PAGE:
Kerr Magnetometry (MOKE)

The measuring principle of the Kerr magnetometer is based on the rotation of the polarization plane of a linear-polarized light beam during reflection on a magnetic surface. In this case, a laser diode emits monochromatic light with a wavelength of l = 670 nm, which is linearly polarized by means of a polarizer and focused on the sample by a collecting lens. The reflected laser beam then passes through a Faraday modulator. This is a flint glass rod around which a coil is wound. If a current is allowed to flow through the coil, the polarization plane of the light which passes through the rod rotates in proportion to the applied current. Behind the Faraday modulator is the analyzer (a polarization filter rotated by 90 ° to the polarizer) and another lens that focuses the laser beam onto the photodetector.

Since the Kerr rotations lie only in the mrad range, the determination of the Kerr angle cannot be made by simply searching the intensity minimum by rotating the analyzer and then reading off the angle. Here the so-called lock-in measuring technique and a feedback circuit are used.

The detector signal is first amplified and passed into a lock-in amplifier. The signal at the output of the lock-in is integrated and added to the oscillator signal (reference signal of the lock-in amplifier) q ~ sinwt in an addition amplifier. Finally, another power amplifier amplifies this signal for the Faraday modulator. The rotation angle of the Faraday modulator is directly proportional to the applied current, since:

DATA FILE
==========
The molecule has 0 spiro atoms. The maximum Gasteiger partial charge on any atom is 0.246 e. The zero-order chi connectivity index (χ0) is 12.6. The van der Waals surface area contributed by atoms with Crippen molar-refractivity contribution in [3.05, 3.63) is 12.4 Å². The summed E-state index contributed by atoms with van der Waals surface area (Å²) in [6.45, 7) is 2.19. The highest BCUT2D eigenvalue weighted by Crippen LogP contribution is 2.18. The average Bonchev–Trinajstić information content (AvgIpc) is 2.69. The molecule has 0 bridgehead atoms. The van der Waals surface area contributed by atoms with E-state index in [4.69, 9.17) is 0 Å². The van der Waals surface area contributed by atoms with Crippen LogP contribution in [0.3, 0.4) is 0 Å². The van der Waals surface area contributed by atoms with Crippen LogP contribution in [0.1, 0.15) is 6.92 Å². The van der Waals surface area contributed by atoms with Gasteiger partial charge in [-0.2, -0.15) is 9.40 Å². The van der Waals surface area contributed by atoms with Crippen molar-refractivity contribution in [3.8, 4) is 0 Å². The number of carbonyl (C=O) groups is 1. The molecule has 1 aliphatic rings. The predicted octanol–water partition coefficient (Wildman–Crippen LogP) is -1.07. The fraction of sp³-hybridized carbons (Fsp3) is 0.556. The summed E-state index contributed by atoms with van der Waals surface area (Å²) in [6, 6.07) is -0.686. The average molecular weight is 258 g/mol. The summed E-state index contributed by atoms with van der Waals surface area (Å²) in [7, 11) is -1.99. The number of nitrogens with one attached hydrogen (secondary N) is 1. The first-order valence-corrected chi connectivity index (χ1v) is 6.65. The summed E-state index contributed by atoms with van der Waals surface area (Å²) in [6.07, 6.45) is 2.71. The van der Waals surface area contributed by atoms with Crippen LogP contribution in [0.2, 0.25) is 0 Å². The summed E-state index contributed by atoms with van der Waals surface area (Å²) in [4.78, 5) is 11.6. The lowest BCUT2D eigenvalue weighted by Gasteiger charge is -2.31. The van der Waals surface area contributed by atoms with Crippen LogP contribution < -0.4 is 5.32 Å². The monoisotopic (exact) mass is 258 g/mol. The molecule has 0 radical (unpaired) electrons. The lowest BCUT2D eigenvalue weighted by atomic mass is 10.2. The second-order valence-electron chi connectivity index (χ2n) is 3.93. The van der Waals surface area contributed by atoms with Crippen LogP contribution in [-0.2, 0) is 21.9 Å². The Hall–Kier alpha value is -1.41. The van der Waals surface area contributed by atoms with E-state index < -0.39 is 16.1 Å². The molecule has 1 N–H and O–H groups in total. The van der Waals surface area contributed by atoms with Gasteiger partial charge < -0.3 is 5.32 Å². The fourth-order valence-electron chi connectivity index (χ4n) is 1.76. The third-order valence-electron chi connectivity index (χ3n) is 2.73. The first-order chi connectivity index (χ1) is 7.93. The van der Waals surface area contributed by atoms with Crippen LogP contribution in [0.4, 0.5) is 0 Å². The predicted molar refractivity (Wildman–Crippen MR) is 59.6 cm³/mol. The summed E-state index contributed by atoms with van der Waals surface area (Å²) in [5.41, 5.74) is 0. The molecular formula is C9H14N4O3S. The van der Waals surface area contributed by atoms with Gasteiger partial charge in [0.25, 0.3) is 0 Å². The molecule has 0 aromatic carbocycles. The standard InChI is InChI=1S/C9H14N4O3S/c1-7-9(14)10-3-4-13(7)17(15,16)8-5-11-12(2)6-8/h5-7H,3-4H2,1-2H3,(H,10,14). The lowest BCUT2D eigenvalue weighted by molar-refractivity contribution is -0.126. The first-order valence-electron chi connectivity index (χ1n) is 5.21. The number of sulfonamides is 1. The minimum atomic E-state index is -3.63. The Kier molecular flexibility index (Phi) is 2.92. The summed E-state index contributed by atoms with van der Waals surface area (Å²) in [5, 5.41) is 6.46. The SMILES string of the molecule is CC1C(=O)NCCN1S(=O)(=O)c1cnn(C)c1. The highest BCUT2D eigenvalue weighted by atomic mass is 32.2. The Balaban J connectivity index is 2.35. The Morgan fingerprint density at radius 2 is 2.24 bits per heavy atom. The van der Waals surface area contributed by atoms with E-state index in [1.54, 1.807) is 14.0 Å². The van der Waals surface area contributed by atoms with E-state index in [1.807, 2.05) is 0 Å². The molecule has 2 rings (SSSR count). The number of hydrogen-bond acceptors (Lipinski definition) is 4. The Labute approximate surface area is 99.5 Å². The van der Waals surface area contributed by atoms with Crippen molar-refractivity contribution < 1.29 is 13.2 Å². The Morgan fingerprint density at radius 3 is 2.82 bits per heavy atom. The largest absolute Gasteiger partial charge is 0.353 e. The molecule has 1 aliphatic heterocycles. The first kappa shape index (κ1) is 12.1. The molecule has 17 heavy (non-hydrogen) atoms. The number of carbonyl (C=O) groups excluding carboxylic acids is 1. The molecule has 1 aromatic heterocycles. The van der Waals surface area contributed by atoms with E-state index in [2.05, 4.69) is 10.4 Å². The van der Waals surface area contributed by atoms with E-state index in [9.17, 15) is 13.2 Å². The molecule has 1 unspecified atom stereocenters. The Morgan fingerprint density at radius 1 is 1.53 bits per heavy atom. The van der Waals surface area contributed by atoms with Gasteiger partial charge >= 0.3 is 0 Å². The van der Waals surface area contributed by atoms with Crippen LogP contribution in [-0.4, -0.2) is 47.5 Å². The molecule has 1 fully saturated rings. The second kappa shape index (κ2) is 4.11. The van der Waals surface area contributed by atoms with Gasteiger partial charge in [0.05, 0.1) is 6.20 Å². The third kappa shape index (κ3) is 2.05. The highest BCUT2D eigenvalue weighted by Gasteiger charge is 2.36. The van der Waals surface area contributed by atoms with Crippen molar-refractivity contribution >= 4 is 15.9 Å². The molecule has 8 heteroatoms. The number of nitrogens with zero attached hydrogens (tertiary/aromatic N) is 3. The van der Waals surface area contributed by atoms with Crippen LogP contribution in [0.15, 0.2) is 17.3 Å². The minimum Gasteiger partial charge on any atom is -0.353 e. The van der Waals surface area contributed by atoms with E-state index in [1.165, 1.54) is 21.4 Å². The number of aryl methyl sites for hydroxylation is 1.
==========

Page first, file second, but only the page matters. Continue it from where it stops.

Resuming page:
(R=constant) and

for a long coil.

If there is no compensation for the Kerr rotation (ie, q=¹qk), the following signal is obtained at the photodetector:

The intensity at the photodetector is now given by:

And it can be seen that for this case fractions of w in the lock-in are amplified. An output signal is thus obtained, which is then integrated in time and supplies q =. If the Kerr rotation is completely compensated (q = = qk), only components with 2w are obtained which correspond to the double reference frequency:

Jetzt gibt der Lock-In kein Signal mehr aus. Die Regelung bewirkt also, dass am Lock-In immer ein Signal von Null ausgegeben wird. Die Kerr-Drehung ist damit proportional zum Gleichspannungsanteil, den der Integrator ausgibt. Mittels einer ADC-Karte wird es digitalisiert und in einen PC eingelesen. Dieser steuert ferner ein bipolares Netzteil, mit dem man über einen Elektromagneten ein äußeres Magnetfeld an die Probe anlegen kann. Mit einem Messprogramm lassen sich dann verschiedene Feldstärken durchfahren und jeweils die Kerr-Drehung bestimmen. Somit erhält man für die untersuchte Probe spezifische Ummagnetisierungskurven.